Evolutionary theory is driving forward our understanding of human behaviour like never before. Yet, many of us lack a firm grasp of the basics of the theory of evolution - a clear picture of what evolution is, and how and why it operates. But such clarity is essential if we are to fully understand and explore the fascinating behavioural questions that lie before us.
Evolution and Genetics for Psychology lays out the conceptual toolkit one needs in order to think in evolutionary terms - and to apply this thinking to any subject. With the toolkit firmly in place, it goes on to show how these key concepts are applied to issues of human behaviour, from sex to social relationships, to learning.
Evolution and Genetics for Psychology does not set out to teach evolutionary psychology or behavioural genetics, but explores the key fundamental principles on which such disciplines are based. If you need to understand what heritability really means, what the difference is between a gene and an allele, or whether evolutionary and social explanations are compatible, this book is the survival guide you need.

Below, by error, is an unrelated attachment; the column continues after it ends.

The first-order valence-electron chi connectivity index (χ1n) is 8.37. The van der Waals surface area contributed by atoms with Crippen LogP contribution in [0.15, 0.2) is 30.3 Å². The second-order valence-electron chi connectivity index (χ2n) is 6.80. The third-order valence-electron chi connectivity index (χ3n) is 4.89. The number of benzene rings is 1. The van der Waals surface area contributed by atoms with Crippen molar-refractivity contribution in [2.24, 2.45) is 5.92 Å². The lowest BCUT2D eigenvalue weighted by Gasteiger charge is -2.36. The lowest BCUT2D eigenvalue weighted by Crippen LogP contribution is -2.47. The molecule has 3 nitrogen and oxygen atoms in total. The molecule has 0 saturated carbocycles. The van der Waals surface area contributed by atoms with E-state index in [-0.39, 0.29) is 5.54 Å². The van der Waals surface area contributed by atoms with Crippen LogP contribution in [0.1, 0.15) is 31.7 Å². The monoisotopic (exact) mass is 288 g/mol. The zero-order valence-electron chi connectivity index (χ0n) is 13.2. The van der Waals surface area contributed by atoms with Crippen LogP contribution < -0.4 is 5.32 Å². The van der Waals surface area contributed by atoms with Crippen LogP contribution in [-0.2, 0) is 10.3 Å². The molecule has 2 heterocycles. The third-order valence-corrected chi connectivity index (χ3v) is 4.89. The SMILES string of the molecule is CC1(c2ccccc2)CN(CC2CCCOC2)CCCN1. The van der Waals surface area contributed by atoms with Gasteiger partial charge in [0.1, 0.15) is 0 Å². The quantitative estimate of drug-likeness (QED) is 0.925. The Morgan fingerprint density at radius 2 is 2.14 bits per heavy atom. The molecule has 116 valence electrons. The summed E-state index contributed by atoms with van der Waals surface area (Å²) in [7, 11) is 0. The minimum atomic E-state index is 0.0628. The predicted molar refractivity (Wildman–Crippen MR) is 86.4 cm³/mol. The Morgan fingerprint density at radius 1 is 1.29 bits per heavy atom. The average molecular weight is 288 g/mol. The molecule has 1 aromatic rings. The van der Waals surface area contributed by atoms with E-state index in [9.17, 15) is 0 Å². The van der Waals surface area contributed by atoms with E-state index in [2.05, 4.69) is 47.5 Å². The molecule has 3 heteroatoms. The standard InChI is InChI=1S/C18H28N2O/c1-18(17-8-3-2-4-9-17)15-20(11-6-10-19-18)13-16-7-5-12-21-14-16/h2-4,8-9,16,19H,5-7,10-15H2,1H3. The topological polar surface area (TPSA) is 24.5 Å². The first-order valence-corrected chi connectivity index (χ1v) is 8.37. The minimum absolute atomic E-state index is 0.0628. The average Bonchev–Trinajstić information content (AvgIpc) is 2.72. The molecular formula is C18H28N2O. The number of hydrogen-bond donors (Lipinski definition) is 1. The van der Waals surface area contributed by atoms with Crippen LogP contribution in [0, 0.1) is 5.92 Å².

Online Resource Centre
The Online Resource Centre to accompany Evolution and Genetics for Psychology features
For registered adopters of the text:
Figures from the book in electronic form, ready to download
A test bank of questions, with feedback linked to the book, for both formative and summative assessment
Topical updates: the latest on key topics covered in the book
Answers to end of chapter questions
Daniel Nettle is a Reader in Psychology in the Centre for Behaviour and Evolution at Newcastle University, with a special interest in how evolutionary theory can illuminate contemporary human behaviour and cognition.
1. THE SIGNIFICANCE OF DARWINISM; 2. VARIATION; 3. HEREDITY; 4. COMPETITION; 5. NATURAL SELECTION; 6. SEX; 7. LIFE HISTORIES; 8. SOCIAL LIFE; 9. PLASTICITY AND LEARNING; 10. OUR PLACE IN NATURE; 11. EVOLUTION AND CONTEMPORARY LIFE; GLOSSARY; REFERENCES